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Google denies providing 'special deal' for Obama's re-election campaign

June 16, 2011 - Washington

Google has denied that it gave US President Barack Obama's re-election campaign special access to a new advertising program, which a sales representative from the search and advertising giant had claimed in an email to customers.

Google launched a new ad program that would charge clients for every email address they collect.

When a staffer at the National Republican Senatorial Committee saw what appeared to be an Obama ad built on this technology on the RealClearPolitics website last month, she emailed a Google salesperson to ask about creating a similar ad campaign for Republicans.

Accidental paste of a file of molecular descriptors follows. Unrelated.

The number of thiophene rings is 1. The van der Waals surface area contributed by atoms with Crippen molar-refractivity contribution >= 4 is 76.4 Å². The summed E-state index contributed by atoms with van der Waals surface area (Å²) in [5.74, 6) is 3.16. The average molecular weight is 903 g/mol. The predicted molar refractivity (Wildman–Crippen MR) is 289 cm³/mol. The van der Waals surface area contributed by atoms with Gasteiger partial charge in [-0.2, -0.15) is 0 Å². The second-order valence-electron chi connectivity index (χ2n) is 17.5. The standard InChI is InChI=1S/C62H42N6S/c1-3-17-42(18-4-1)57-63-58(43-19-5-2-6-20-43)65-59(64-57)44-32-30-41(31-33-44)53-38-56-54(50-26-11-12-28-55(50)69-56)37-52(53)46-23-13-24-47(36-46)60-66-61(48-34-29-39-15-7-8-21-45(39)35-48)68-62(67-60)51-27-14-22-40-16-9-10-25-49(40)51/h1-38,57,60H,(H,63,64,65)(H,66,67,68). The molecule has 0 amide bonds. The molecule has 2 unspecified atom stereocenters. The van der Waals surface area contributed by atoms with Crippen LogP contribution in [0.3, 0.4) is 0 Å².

The saleswoman Sirene Abou-Chakra replied by suggesting that Obama had a special deal.

But Google spokesman Jake Parrilo denied that the Obama campaign had been granted special access to the pilot program, and chalked the email up to inaccurate "puffery" by the sales representative, Politico reports.

He said that the ad that appeared on RealClearPolitics was not a Google ad at all.

"This is an experiment and while we generally do not comment on those experiments we can tell you that we have not sold a single CPL (cost-per-lead) ad unit to any political candidates or committees," said Parrillo.

Obama's campaign spokesman Ben LaBolt also supported the company's account that the campaign had not purchased any ads or enrolled in the Google pilot program.


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